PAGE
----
In the days following the Tomahawk missile attack on Syria, it became obvious that antiwar voices need not apply to the Resistance, which clearly remains in thrall to the 25-year-old interventionist orthodoxy begun under President Bill Clinton and which continues to be treated as unassailable dogma within the Democratic Party to this day. Those few who had the temerity to dissent from the Resistance party line were to be given no quarter.
One of the few prominent elected officials in Washington to voice skepticism of the Trump administration’s case for military action against Syria was Hawaii’s Rep. Tulsi Gabbard, who condemned the attack in a statement which accused the administration of having “acted recklessly without care or consideration of the dire consequences of the United States attack on Syria without waiting for the collection of evidence from the scene of the chemical poisoning.”
The knives came out for Gabbard even before the proverbial ink on the statement was dry. To no one’s surprise, The Washington Post quickly ran a smear job by Elise Vieback titled “What is Tulsi Gabbard thinking on Syria?” In it, Viebeck declared that “Gabbard has dug herself into a hole in recent weeks with her bizarre but insistent views about Syrian President Bashar al-Assad and his country’s bloody six years of civil war.”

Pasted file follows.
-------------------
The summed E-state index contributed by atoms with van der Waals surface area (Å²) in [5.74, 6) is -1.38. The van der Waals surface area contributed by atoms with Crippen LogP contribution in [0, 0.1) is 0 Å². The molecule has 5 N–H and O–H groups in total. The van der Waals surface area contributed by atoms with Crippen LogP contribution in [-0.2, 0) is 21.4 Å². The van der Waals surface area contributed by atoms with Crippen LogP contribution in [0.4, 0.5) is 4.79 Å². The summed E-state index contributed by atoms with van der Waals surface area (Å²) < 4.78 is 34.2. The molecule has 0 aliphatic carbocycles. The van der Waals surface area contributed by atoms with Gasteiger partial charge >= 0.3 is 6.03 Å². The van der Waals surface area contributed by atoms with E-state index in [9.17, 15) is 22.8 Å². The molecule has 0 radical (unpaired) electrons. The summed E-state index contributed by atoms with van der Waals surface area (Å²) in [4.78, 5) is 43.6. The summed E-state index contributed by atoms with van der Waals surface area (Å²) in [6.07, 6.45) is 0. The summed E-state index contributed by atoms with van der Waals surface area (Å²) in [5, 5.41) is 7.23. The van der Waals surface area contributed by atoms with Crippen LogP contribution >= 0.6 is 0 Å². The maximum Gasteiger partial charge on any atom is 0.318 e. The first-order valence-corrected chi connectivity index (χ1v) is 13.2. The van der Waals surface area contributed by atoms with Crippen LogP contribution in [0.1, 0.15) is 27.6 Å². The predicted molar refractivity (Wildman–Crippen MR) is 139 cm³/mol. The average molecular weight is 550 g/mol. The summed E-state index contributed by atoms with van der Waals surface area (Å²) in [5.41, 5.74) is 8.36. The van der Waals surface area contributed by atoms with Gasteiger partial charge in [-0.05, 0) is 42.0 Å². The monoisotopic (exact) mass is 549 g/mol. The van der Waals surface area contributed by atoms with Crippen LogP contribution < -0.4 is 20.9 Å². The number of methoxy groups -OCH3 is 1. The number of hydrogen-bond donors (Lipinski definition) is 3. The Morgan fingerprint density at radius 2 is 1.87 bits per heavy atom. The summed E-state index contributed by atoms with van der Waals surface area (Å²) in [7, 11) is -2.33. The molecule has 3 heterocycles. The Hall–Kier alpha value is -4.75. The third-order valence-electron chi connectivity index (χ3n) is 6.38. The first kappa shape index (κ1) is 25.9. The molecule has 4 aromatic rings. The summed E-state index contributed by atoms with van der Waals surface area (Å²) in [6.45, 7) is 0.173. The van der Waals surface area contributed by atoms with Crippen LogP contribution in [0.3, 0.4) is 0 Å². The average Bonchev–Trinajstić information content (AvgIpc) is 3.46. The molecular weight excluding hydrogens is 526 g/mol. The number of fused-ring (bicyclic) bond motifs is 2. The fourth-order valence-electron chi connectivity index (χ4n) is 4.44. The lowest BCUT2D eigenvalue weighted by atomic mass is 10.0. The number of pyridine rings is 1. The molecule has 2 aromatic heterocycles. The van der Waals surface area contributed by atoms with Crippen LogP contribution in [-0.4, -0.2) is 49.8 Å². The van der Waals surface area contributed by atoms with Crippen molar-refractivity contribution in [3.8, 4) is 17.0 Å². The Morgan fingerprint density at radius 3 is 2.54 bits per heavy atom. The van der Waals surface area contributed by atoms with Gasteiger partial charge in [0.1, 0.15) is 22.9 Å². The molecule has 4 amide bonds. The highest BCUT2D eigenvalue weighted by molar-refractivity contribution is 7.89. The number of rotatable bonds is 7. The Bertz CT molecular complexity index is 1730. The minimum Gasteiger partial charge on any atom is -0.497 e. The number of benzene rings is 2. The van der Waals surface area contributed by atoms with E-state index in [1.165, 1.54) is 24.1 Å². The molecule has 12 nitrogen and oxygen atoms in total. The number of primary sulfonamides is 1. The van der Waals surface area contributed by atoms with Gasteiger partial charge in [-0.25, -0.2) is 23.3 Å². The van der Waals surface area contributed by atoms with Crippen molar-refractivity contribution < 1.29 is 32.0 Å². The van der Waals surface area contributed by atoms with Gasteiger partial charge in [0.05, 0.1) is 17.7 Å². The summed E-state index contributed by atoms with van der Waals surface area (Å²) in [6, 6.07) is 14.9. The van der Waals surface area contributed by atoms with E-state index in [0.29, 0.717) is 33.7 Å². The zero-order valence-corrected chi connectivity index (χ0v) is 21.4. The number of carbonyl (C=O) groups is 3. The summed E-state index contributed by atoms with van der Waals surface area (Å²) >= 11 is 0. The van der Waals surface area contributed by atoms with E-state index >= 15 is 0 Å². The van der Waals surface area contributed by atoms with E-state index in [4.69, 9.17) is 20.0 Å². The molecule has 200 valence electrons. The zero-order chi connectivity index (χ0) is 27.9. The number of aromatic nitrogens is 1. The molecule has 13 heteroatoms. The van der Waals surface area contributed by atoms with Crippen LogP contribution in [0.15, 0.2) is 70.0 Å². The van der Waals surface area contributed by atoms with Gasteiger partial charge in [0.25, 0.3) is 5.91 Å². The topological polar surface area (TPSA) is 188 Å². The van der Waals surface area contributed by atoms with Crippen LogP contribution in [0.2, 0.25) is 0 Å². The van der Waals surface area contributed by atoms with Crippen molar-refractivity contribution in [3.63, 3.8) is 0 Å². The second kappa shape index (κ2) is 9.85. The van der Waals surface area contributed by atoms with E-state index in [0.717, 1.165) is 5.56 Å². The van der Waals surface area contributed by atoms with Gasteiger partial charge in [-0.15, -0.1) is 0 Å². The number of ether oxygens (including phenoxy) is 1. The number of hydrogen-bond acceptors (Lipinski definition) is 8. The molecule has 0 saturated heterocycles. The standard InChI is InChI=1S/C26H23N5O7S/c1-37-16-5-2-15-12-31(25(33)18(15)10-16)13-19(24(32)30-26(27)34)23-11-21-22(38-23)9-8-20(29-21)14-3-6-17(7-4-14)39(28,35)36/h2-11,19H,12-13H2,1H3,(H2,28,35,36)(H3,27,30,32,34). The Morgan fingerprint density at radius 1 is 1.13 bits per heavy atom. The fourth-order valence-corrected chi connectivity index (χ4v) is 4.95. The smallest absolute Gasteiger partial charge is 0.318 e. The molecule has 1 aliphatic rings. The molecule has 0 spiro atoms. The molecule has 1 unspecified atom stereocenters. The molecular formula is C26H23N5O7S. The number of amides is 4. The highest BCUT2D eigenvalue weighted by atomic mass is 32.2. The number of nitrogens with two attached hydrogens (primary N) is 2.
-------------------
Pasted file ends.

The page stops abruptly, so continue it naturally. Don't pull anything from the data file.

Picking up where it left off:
But what really seemed to offended Vieback – and by extension, her employers at the Post – was Gabbard’s effrontery in committing an act of lese majeste against that which all right-thinking people in Washington “know” or, as Vieback put it: “her striking departure from the consensus that Assad’s government launched the attack.”
Vieback chronicled the Resistance’s disgust with the Congresswoman’s penchant for independent, critical thinking. No less a Resistance figure than MSNBC’s Joy Reid tweeted that “People who have insisted Gabbard is the future of the Democratic Party may need to consider her outré views on issues like Assad.” Other Resistance leaders piled on, too: The Daily Kos; Center for American Progress president and close Clinton adviser Neeera Tanden; and former Vermont Governor and ex-Democratic National Committee Chairman Howard Dean all voiced their opinion that Gabbard should face a primary challenge in 2018. Indeed, according to Dean, the heath insurance lobbyist, “Gabbard should not be in Congress.”